Tyrese Gibson Learned A Lesson On Equity After Selling The Home He Bought at Age 16

Tyrese Gibson is schooling homeowners in the value of equity.

On a recent episode of the R&B Money Podcast, the 44-year-old talked about learning how important equity is after selling his first home. He told hosts, singers Tank and J Valentine, that he was only 16 years old when he purchased the home, thanks to recently being signed to RCA Records, after being courted by 20 other labels.

When Valentine asked how heavy the bag was, Gibson was shy with his response:  $2.5 million. “But Andre didn’t offer the bag. RCA offered the bag.”

While that amount of money seems like a lot in the mid-90s, Gibson broke down that it depended on the budget.. He reminisced on a conversation with a colleague he referred to as “The Big Homie” who advised him to invest because you never want to think “shoulda woulda coulda.” With that sound advice and what was left of his money, Gibson purchased a four-bedroom, two-car garage home, for $197,000, in the California suburbs of Hawthorne.

More than 10 years later, the “Sweet Lady” singer sold the house and learned from his Realtor what equity really was. “I knew nothing about business, I knew nothing about real estate, and the lady said, ‘Oh, you did really well on this house,” Gibson said. Confused on what she was referring to, he asked for more details. “You got a lot of equity. The house was bought for $197,900, but now it’s worth $415.”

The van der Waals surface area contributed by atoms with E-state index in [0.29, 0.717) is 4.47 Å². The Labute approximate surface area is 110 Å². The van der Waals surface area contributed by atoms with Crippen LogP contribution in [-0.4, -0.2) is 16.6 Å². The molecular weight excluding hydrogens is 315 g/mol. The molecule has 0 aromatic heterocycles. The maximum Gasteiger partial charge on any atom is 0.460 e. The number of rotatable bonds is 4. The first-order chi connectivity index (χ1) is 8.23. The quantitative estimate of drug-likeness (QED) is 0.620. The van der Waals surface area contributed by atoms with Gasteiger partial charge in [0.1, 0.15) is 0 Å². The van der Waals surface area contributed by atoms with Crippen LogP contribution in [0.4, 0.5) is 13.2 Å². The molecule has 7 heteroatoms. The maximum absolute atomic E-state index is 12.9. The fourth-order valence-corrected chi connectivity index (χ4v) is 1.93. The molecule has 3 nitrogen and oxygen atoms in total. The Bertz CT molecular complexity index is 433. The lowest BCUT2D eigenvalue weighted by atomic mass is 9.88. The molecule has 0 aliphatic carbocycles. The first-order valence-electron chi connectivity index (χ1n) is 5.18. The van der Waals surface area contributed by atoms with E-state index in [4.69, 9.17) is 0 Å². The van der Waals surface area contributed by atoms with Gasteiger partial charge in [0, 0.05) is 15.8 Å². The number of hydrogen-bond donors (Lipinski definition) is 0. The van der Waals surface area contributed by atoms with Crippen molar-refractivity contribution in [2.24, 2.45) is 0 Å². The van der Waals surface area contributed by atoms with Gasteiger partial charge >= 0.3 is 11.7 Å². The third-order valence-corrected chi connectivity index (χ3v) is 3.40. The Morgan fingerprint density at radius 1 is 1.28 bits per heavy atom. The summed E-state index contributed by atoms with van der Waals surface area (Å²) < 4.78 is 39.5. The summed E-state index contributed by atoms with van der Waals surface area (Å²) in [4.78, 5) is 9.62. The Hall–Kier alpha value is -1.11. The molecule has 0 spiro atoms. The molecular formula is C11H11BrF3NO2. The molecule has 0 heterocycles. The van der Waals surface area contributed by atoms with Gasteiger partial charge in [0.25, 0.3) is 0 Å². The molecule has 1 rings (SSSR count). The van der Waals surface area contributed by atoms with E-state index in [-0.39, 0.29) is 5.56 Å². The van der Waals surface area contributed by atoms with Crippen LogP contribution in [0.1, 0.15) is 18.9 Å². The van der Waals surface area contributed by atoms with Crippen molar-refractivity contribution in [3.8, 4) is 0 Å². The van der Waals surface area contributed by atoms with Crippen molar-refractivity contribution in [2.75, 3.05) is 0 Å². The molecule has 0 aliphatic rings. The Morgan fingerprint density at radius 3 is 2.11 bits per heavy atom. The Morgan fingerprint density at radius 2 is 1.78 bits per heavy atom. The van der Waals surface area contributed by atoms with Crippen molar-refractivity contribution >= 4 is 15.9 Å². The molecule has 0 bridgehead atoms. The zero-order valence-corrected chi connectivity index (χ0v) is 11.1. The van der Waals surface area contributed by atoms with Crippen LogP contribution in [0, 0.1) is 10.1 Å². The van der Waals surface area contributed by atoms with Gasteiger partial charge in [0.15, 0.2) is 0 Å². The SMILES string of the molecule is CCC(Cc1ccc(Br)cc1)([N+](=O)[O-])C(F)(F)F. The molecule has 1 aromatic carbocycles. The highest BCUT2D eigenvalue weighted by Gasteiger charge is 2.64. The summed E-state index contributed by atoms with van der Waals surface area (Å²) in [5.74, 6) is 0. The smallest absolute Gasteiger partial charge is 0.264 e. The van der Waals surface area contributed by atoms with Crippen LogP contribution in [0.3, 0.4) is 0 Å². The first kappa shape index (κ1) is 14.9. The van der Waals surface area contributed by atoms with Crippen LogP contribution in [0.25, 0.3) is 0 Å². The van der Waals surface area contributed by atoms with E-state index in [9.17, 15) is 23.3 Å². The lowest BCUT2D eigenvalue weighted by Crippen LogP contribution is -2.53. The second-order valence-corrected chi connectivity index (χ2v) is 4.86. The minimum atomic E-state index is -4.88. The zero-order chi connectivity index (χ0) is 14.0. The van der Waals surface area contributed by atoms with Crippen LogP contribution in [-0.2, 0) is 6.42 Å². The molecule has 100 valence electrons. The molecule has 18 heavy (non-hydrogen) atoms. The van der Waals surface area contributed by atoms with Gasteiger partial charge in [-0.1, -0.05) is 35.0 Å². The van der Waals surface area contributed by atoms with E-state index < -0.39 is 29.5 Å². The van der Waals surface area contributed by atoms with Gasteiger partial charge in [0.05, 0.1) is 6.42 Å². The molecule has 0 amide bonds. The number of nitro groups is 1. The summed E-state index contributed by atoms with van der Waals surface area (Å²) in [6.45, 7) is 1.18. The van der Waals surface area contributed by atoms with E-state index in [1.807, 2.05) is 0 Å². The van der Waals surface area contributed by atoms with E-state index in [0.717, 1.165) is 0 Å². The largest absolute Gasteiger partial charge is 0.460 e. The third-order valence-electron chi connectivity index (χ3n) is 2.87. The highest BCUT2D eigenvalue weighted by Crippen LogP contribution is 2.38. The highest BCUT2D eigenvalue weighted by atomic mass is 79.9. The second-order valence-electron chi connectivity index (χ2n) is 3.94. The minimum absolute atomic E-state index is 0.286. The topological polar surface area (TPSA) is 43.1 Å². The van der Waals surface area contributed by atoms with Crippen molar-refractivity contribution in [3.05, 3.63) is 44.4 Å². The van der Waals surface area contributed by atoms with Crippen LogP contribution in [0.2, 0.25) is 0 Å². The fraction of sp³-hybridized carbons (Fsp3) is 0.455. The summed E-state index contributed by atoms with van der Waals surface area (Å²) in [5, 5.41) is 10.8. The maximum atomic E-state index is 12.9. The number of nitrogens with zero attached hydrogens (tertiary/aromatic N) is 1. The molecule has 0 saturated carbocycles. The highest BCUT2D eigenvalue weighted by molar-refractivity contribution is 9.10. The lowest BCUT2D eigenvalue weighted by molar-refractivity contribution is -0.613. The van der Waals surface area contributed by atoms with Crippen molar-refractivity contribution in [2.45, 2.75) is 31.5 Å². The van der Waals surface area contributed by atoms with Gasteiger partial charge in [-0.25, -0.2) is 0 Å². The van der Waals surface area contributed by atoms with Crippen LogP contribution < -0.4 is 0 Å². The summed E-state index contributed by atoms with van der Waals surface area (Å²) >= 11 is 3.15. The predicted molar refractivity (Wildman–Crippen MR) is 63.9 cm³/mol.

“The house is paid for and when you sell your house, you’re going to be able to get a much bigger number. It’s equity.”

The lesson shows the importance of education for young homebuyers as different programs are being created to teach.

In California, Black homeownership peaked in 2004 with a rate of 50.98%, but decreased over other racial and ethnic groups in the state. Last year, the Bay Area Black Housing Advisory Task Force supported the community with the “Bay Area Regional Black Housing Fund” initiative, which helped repair the injustices that shaped the housing experiences of Black people in the Bay Area.